By observing the above arguments, one may find that arguers on both sides appear to flip their positions on various IP theories and cite “useful” ones to support their arguments respectively. In particular, a very interesting phenomenon is that the “public domain” theory, whose arguers are generally opposing restriction of the public use of the traditional knowledge, is controversially preferred by developing countries in their arguments in favor of the exceptional IP rules for the traditional knowledge. In my view, this flipping of positions per se shows that the arguers are largely base their arguments with utilitarianism.
Then, if people are indeed mostly relying on the welfare theory, why different people have conflicting views on the protection/restriction/exception of the traditional knowledge? The answer can be found from the culture version the IP theory. Different countries have different interest given their regime, geographic location, and history. Within one country, a different group of people also have different interest as well as the preference for good life. Such matrix of diversity makes debates on the traditional knowledge complicated.
Similar to the debates on traditional knowledge, the discussion (and legislative practice in many countries) for copyright reform is also complicated due to diversity of interest and the different culture traditions, but on its surface, arguers tend to not acknowledge this reason but like to utilize the social welfare theory (as a tool but not a guiding philosophy), the fairness theory and the personhood theory to justify their positions.
This leads to flips among theories too. For example in the recent discussion on amendments to the PRC Copyright Law, arguers for a stronger power of collective management societies cite the theory of social welfare to support their points. In the meantime, the same group of people may utilize the personhood theory to support the right of lending and the right of withdrawing (with an updated version of work). The fairness theory is particularly popular in arguing that the “remuneration” right is more important than the right to prohibit public from using a work (i.e. the injunctive reliefs).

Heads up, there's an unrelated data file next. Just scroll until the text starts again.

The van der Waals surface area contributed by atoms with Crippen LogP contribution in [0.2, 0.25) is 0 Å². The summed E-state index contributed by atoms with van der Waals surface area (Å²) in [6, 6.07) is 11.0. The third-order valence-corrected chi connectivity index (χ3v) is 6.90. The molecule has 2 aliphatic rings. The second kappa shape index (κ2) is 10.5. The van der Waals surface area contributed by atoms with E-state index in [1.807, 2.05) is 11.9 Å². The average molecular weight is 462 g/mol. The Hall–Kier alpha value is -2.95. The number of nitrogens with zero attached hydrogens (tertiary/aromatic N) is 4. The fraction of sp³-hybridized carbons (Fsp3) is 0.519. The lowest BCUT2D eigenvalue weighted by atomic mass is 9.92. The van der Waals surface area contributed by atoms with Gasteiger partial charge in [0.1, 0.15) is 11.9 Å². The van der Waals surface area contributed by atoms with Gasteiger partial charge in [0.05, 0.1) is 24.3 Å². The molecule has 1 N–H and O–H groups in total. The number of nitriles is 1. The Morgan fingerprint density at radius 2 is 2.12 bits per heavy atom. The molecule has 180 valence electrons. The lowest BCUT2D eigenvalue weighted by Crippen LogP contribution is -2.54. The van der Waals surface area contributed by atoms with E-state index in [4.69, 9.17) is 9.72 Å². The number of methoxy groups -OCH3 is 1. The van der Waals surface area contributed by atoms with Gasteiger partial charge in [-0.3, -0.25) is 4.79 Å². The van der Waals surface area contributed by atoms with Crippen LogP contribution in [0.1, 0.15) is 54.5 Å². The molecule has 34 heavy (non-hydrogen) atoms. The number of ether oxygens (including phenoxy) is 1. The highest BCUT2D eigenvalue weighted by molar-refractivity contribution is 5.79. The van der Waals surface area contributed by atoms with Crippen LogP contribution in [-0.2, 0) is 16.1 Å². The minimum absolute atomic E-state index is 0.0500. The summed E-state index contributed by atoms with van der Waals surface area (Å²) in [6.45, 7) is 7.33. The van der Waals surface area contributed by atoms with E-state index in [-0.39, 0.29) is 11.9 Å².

There are researches showing that even in European countries, incentive theory, instead of the “personhood rights”, is the main power driving the creation and development of copyright laws. Respect to moral rights is largely a tradition derived from the logic of the continental civil acts. In other words, traditions and cultural factors are more important in forming the social views on copyright protection and the scope of fair use.
This is also the case in China, historical evidence shows that Chinese culture does not have a tradition of “property” that stresses the prohibition rights. In the meantime, providing high remunerations to the authors (either by the government or private users) is a continuous tradition. This explains why the injunctive reliefs are less supported in Chinese courts and why China has developed remuneration rules even during the years of 1960s-1970s. This also explains why in the regulations on protection of the right of communication through information networks, the law makers have provided generous fair use exceptions to use of works for remote education and for poor regions.
By observing the debates in traditional knowledge and the driving force in copyright reform, this essay concludes that the social welfare theory derived from utilitarianism is the actual driving power in the legal reform. In addition, diversity of culture and tradition brings different views on the function of the IP regime. Acknowledging these two points will bring all the arguers to the same table and thus enable us to find the essence of debates more efficiently.